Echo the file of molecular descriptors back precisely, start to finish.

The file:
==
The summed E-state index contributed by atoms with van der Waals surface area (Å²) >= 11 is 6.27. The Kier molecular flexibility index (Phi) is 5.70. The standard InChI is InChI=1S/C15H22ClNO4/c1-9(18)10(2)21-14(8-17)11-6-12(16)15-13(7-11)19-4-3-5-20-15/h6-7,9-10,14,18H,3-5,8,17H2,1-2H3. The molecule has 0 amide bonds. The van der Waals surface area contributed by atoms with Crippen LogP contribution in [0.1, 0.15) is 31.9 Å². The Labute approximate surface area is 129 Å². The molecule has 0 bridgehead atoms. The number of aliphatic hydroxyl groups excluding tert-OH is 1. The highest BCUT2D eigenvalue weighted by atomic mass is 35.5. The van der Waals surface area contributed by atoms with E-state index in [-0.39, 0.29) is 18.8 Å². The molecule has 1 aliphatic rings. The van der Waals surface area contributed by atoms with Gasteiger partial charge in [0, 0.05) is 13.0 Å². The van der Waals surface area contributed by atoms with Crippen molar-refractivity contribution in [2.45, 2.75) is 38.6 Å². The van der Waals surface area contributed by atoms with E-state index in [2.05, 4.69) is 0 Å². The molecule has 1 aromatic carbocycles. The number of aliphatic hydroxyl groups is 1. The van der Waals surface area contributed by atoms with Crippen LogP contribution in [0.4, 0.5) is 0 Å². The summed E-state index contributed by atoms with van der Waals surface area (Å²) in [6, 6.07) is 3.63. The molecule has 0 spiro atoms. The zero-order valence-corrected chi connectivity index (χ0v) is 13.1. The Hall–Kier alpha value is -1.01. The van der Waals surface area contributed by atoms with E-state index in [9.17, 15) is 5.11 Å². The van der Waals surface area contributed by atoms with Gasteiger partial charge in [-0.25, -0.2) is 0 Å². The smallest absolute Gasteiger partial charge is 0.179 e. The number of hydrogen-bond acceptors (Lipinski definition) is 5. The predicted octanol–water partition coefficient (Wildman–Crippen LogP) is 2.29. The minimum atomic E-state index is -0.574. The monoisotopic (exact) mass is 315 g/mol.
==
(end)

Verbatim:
The summed E-state index contributed by atoms with van der Waals surface area (Å²) >= 11 is 6.27. The Kier molecular flexibility index (Phi) is 5.70. The standard InChI is InChI=1S/C15H22ClNO4/c1-9(18)10(2)21-14(8-17)11-6-12(16)15-13(7-11)19-4-3-5-20-15/h6-7,9-10,14,18H,3-5,8,17H2,1-2H3. The molecule has 0 amide bonds. The van der Waals surface area contributed by atoms with Crippen LogP contribution in [0.1, 0.15) is 31.9 Å². The Labute approximate surface area is 129 Å². The molecule has 0 bridgehead atoms. The number of aliphatic hydroxyl groups excluding tert-OH is 1. The highest BCUT2D eigenvalue weighted by atomic mass is 35.5. The van der Waals surface area contributed by atoms with E-state index in [-0.39, 0.29) is 18.8 Å². The molecule has 1 aliphatic rings. The van der Waals surface area contributed by atoms with Gasteiger partial charge in [0, 0.05) is 13.0 Å². The van der Waals surface area contributed by atoms with Crippen molar-refractivity contribution in [2.45, 2.75) is 38.6 Å². The van der Waals surface area contributed by atoms with E-state index in [2.05, 4.69) is 0 Å². The molecule has 1 aromatic carbocycles. The number of aliphatic hydroxyl groups is 1. The van der Waals surface area contributed by atoms with Crippen LogP contribution in [0.4, 0.5) is 0 Å². The summed E-state index contributed by atoms with van der Waals surface area (Å²) in [6, 6.07) is 3.63. The molecule has 0 spiro atoms. The zero-order valence-corrected chi connectivity index (χ0v) is 13.1. The Hall–Kier alpha value is -1.01. The van der Waals surface area contributed by atoms with E-state index in [9.17, 15) is 5.11 Å². The van der Waals surface area contributed by atoms with Gasteiger partial charge in [-0.25, -0.2) is 0 Å². The smallest absolute Gasteiger partial charge is 0.179 e. The number of hydrogen-bond acceptors (Lipinski definition) is 5. The predicted octanol–water partition coefficient (Wildman–Crippen LogP) is 2.29. The minimum atomic E-state index is -0.574. The monoisotopic (exact) mass is 315 g/mol.